Actually, many of the partygoers were impressed with Photon. At various points in the tape, you see everyone from my younger cousins to very old men trying out the guns, shooting at each other with visible amazement over their invisible bullets. By 1986 standards, this was high technology!
The set was an early Christmas gift for my older brother, who lived in a dorm at the time. It became mine when he “forgot” to take it back with him. (“Forgot” being in quotes because I hid the guns to ensure that.)
#5: My bedroom was weird.
My bedroom was actually two tiny rooms. The first was the one seen here, which was only arguably large enough for its little bed and poorly-maintained fish tank. Beyond the wood-paneled wall was another room of the same size, which is where I kept all of my toys, video games and “fun stuff.”
The second room was formerly my sister’s, before a larger room opened up. As older siblings moved out, those left behind continually upgraded bedrooms. Old walls came down and new walls went up on a seemingly weekly basis. My father, an architect who liked to build, never saw a room that he couldn’t quarter.
My cousin tried to get into the second room for videotaping purposes, but I wouldn’t let him open the door. (I guess because I was seven, and seven-year-olds are spiteful.) I’d like to beat the shit out of Little Matt for that one, because I was this close to having a video archive of every toy I owned in ‘86. Damn!
(Though you can at least see one big brand toy in my “proper” bedroom. That pink centipede doll on my shelf was from Lotsa-Lotsa-Leggggggs, a line of plush arthropods with way too many feet.)
#6: THE BIG 3.
Remember when all of the top sodas were available in three-liter bottles? Back in the mid ‘80s, that was a big thing, complete with dedicated ad campaigns and even a vague Ghostbusters tie-in.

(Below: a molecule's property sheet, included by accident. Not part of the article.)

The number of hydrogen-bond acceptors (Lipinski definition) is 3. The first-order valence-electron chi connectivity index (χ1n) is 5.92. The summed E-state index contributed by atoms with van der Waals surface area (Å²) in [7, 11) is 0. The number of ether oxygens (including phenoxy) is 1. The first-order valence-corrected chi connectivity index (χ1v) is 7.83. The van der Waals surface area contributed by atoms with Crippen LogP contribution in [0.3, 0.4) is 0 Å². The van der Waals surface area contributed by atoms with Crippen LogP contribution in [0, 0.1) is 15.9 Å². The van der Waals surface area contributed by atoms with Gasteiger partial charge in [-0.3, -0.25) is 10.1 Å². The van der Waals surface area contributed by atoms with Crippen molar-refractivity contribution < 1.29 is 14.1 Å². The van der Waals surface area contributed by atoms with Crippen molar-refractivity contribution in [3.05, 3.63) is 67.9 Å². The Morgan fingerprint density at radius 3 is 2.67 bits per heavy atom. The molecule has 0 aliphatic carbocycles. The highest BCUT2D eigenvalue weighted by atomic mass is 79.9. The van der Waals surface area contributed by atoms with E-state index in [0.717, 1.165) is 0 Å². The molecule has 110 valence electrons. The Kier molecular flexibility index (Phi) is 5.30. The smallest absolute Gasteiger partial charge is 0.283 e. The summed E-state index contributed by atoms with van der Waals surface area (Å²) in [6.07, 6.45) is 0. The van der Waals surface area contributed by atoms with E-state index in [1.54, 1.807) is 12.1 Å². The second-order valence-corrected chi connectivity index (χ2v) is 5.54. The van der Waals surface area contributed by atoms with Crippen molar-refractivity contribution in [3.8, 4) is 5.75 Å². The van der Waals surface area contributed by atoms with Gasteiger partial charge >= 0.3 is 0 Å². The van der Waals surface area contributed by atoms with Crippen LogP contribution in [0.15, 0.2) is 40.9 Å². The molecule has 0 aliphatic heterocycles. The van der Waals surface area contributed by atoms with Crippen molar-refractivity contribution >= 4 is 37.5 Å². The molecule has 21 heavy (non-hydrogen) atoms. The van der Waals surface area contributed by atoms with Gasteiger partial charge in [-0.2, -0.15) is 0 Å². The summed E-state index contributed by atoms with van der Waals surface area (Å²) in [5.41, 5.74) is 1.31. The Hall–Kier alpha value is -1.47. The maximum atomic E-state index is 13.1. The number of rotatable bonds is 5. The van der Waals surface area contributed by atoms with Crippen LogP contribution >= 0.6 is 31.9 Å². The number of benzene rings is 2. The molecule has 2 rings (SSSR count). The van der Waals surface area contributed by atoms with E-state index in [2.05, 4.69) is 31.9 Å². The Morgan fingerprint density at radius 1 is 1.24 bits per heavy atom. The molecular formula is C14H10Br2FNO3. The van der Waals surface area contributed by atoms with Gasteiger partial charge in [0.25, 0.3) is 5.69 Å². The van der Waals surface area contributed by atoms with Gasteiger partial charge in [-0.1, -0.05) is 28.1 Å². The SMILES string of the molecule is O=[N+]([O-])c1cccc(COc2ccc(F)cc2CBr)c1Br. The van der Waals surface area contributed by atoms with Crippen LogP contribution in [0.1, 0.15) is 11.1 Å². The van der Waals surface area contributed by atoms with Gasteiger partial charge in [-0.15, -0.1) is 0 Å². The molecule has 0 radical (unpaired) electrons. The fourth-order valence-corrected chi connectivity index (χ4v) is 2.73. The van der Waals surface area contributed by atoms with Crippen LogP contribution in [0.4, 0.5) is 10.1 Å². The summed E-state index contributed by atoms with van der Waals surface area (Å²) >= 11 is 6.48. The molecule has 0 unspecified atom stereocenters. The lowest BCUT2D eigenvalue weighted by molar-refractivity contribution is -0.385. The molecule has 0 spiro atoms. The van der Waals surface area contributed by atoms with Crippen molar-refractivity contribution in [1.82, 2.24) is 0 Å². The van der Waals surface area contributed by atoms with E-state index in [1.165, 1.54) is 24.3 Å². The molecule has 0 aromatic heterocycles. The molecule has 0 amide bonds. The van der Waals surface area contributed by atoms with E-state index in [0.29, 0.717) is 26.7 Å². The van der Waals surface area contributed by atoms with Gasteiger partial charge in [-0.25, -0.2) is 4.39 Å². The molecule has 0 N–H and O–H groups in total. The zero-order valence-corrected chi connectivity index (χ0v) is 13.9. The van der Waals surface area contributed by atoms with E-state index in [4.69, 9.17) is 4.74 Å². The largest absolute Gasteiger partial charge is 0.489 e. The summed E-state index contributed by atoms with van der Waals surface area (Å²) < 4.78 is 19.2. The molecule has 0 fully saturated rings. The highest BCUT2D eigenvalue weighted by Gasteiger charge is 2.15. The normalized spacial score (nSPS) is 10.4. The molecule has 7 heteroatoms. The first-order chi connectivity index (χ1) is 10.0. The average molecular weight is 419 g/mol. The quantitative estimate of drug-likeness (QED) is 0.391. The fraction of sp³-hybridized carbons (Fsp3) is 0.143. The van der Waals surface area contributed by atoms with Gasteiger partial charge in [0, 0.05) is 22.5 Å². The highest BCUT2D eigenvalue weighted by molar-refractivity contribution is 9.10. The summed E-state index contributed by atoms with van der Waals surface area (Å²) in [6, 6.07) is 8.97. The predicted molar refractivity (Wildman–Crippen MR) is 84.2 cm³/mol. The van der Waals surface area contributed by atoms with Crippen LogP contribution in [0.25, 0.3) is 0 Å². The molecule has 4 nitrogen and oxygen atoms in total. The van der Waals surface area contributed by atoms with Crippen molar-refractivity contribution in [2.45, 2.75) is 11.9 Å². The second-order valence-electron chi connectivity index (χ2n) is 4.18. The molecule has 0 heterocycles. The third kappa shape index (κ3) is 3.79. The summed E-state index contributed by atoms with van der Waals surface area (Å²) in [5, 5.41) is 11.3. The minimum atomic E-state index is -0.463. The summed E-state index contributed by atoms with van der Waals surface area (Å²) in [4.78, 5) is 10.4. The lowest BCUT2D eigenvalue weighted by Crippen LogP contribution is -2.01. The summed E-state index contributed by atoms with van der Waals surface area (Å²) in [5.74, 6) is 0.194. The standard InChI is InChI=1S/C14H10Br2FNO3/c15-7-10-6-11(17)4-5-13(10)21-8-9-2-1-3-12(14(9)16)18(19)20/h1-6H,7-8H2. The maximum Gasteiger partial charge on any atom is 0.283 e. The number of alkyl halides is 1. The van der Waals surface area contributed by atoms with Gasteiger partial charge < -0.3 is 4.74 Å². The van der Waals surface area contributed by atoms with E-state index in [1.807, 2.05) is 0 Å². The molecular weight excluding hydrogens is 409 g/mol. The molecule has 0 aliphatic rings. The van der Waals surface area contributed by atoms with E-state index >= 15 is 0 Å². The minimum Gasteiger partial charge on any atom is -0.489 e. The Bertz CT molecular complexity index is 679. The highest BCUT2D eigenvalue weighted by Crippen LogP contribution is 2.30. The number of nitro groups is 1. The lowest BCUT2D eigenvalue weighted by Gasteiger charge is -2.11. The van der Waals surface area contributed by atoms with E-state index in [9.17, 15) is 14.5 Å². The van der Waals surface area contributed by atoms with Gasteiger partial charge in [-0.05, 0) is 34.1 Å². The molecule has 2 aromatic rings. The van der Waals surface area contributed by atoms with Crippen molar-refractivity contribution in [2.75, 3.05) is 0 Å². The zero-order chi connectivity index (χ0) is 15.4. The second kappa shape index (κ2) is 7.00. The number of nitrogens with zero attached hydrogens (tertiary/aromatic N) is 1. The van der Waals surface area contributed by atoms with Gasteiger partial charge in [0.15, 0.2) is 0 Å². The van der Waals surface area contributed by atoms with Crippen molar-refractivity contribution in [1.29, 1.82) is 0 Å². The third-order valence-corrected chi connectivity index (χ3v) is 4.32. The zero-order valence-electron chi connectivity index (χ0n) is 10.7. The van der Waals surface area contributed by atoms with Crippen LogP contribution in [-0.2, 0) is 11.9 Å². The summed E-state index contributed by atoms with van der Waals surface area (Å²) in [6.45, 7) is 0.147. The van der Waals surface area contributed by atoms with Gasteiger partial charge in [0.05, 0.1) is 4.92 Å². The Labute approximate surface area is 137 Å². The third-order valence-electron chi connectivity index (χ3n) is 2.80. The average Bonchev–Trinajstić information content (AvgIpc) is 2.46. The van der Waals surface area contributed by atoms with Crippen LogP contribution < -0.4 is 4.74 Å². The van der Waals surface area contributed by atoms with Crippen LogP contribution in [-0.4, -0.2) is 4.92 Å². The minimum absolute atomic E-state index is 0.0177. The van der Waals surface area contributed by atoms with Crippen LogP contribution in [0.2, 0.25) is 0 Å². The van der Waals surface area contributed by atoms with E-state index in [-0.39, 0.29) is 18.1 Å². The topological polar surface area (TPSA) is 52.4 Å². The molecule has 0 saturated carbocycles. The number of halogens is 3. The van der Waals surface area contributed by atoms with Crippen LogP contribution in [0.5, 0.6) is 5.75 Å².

It was only recently pointed out to me that companies no longer do this, barring a few generic brands that only sell soda if it’s bright red and named after fireworks.
I guess I can understand why the hype faded. As I recall, the full bottles were enormously clumsy, too heavy to hold in place and too thick to get a good grip on. A least, that’s how they felt in my then-tiny hands. Course, spilling soda was a small price for those awesome oversized caps that practically doubled as snack bowls.
#7: Hi Sandy!
That’s Sandy. She died in… 1992, maybe? Something like that. When I think about Sandy now, I picture her in her twilight years, when she was kinda bloated and always panting. It’s weird to see Sandy in her relative youth, when she was trim and alert and not at all beaten down from six years of people food.
Also note those gorgeous wood-paneled walls. I love those, and I hate that they’ve gone out of style. We’d all be so much happier if we felt like we lived in moose lodges from old sitcoms.
I always got to open one gift early, and in 1986, it was Tendril, one of the giant monster figures from Inhumanoids. The figure is huge by anyone’s standards, but to a little kid, he seemed positively gargantuan.
Tendril is seen several times throughout the video, usually with me trying to insinuate him into the action as if he were just another guest.
This proved to be a fatal mistake. A relative was acting as my mother’s second-in-command, and she was having a really bad day. After I insisted once too often than Tendril be allowed to sit in the seat next to me — hardly a reasonable request given how crowded the house was — she lost her temper, grabbed my buddy and flung him across the room.
It’s a miracle that Tendril didn’t crack some stray cousin’s skull, but he sure did a number on his own. Tendril’s head came clean off, and for the next hour or so, it was the worst Christmas ever.
Only after being promised a new Tendril — which I actually did get, just a week or so after Christmas — did I calm down. In truth, I was more upset over being yelled at. To a kid, there’s just nothing worse than being yelled at by someone else’s mother. Time slows to a crawl and the whole world looks fuzzy. And you can’t even revenge pout later.
My cousin stopped recording at around 1 AM. By then, the presents had been exchanged, the guests were starting to leave, and my late grandparents were still arguing over the specific number of times they’d been to California.
After spending six hours running around with my cousins, I doubt that even Christmas adrenaline could’ve staved off sleep. I awoke to the Coleco ALF doll under the tree, which quickly replaced Headless Tendril as my new best friend.
I’d still call it my favorite Christmas ever. If I could relive any day of my life, Christmas Eve, 1986 would be a strong contender. Tendril, battery-operated phasers, and the occasional waft of sambuca coming from my father’s side of the table. Bad sweaters and big hair. Giant bottles of Pepsi. My family, before we were all so gray and busy.
Oh, and also this weird mask that I totally forgot I had: